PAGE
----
The urgency of the climate challenge confounds the NEPA obligation that federal agencies evaluate the effects that are later in time, but still “reasonably foreseeable.” How much later in time? What is “reasonably foreseeable”? Does a coal-fired power plant or a natural gas field in North Dakota have a “reasonable foreseeable” relationship to the reduction in Arctic Ocean sea ice and associated impacts on marine mammals living about and below the ice? Or does it contribute in a foreseeable way to changes in precipitation occurring in the western United States or flooding in the Mississippi River basin?
The Trump administration attempted to address these questions by requiring a “reasonably close causal relationship” between the federal action and the “effects.” The regulations provided that:
A ‘but for’ causal relationship is insufficient to make an agency responsible for a particular effect under NEPA. Effects should generally not be considered if they are remote in time, geographically remote, or the product of a lengthy causal chain. Effects do not include those effects that the agency has no ability to prevent due to its limited statutory authority or would occur regardless of the proposed action. 85 Fed. Reg. 43304, 43375 (July16, 2020).
The regulation also eliminated the term “cumulative impact.”
Five lawsuits challenged the Trump regulations on a variety of grounds. The lawsuits zeroed in on the elimination of the term “cumulative impacts” and on the narrowing of the definition of “effects.” In response to Biden administration requests, the courts have temporarily stayed the litigation.
The new regulations proposed by the Biden administration will, in large part, return the regulatory definitions of “effects” and “cumulative impacts” to the 1978 NEPA regulations. CEQ explained that the reinstatement of the 1978 definitions would insure that agencies consider the full range of reasonably foreseeable effects in the NEPA process, even if the pollution is remote in time or geographically remote from the proposed action. CEQ also stated “that even where an agency does not exercise regulatory authority over all aspects of a problem, it may be appropriate to consider and compare the air pollution and greenhouse gas emissions effects that the proposal and the regional alternatives would have on the environment, even if the agency does not have control over all of the emissions that the alternative would produce.” 86 Fed. Reg. 55757, 66763 (October 7, 2021).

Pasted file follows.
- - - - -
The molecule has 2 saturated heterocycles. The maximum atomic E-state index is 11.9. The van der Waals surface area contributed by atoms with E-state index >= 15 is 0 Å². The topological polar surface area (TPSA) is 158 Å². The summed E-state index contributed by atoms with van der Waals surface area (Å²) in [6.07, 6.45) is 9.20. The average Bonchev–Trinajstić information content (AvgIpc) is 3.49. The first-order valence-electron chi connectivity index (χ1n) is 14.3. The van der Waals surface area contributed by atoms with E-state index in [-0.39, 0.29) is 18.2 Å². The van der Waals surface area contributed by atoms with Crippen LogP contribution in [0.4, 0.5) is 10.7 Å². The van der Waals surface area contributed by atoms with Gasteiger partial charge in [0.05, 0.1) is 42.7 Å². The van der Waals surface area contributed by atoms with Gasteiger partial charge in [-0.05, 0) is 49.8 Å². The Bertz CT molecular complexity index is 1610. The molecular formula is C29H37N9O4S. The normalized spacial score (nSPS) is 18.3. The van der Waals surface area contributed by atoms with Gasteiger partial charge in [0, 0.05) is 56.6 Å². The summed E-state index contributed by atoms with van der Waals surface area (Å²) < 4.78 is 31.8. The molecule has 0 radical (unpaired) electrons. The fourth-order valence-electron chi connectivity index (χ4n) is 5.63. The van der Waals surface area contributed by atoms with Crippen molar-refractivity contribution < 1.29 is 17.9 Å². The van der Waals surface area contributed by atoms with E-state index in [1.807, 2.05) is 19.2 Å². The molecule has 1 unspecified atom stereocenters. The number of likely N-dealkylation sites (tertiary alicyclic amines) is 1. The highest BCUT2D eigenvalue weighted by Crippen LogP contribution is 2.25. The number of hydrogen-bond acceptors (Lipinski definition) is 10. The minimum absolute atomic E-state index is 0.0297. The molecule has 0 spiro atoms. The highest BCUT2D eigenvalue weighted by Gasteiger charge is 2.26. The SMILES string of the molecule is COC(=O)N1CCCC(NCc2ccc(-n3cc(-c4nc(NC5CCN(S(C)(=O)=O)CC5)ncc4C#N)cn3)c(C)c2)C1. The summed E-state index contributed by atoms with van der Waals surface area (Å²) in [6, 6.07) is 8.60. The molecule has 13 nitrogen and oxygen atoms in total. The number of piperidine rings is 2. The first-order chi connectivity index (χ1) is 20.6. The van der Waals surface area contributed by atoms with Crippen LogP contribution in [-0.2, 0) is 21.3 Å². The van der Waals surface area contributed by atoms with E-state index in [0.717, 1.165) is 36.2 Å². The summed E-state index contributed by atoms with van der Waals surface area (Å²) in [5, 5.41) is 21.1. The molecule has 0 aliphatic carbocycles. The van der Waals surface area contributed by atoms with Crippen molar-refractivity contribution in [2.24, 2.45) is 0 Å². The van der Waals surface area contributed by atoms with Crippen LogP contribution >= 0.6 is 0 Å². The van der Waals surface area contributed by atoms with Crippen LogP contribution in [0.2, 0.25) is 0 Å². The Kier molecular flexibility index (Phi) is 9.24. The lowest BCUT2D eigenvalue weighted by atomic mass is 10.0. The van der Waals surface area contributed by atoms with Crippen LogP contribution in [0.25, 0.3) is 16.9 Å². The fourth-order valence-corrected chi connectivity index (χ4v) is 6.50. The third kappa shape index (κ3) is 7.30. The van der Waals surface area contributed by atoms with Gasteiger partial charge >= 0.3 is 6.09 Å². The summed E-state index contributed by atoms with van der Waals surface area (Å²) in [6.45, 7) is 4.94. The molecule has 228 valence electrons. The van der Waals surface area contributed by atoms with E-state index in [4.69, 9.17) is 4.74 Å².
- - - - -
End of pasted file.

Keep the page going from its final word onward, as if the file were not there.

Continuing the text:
CEQ argues that reinstatement of the definition of “cumulative impacts” aligns with the courts’ longstanding interpretations of NEPA to require agencies to consider cumulative effects, noting that even before CEQ issued regulations on cumulative effects, the U.S. Supreme Court had interpreted NEPA to require consideration of cumulative effects “when several proposals . . . that will have cumulative or synergistic environmental impact upon a region are pending concurrently before an agency, their environmental consequences must be considered together.” Kleppe v. Sierra Club, 427 U.S. 390, 410 (1976).
If, as expected, the 1978 definition of “effects” is reinstated, it is certainly foreseeable that NEPA challenges to agency approval of fossil fuel and other major GHG-emitting projects will continue and expand.